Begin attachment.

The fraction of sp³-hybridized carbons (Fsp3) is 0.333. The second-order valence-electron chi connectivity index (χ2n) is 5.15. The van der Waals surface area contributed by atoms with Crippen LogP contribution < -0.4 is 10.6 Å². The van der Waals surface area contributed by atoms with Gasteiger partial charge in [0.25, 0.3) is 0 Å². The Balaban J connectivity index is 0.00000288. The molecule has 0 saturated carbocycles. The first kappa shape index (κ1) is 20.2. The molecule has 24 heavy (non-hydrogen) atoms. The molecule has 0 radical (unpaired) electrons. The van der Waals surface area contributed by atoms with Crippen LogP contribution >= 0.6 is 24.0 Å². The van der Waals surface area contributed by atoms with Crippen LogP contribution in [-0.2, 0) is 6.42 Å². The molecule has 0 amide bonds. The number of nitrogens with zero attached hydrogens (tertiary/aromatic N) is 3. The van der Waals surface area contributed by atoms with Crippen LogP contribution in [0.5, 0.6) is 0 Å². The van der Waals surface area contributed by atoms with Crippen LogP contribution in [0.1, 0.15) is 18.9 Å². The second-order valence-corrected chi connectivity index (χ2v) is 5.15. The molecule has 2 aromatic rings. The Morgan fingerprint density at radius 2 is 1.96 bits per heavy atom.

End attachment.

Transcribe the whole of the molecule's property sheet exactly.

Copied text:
The fraction of sp³-hybridized carbons (Fsp3) is 0.333. The second-order valence-electron chi connectivity index (χ2n) is 5.15. The van der Waals surface area contributed by atoms with Crippen LogP contribution < -0.4 is 10.6 Å². The van der Waals surface area contributed by atoms with Gasteiger partial charge in [0.25, 0.3) is 0 Å². The Balaban J connectivity index is 0.00000288. The molecule has 0 saturated carbocycles. The first kappa shape index (κ1) is 20.2. The molecule has 24 heavy (non-hydrogen) atoms. The molecule has 0 radical (unpaired) electrons. The van der Waals surface area contributed by atoms with Crippen LogP contribution >= 0.6 is 24.0 Å². The van der Waals surface area contributed by atoms with Crippen LogP contribution in [-0.2, 0) is 6.42 Å². The molecule has 0 amide bonds. The number of nitrogens with zero attached hydrogens (tertiary/aromatic N) is 3. The van der Waals surface area contributed by atoms with Crippen LogP contribution in [0.5, 0.6) is 0 Å². The van der Waals surface area contributed by atoms with Crippen LogP contribution in [0.1, 0.15) is 18.9 Å². The second-order valence-corrected chi connectivity index (χ2v) is 5.15. The molecule has 2 aromatic rings. The Morgan fingerprint density at radius 2 is 1.96 bits per heavy atom.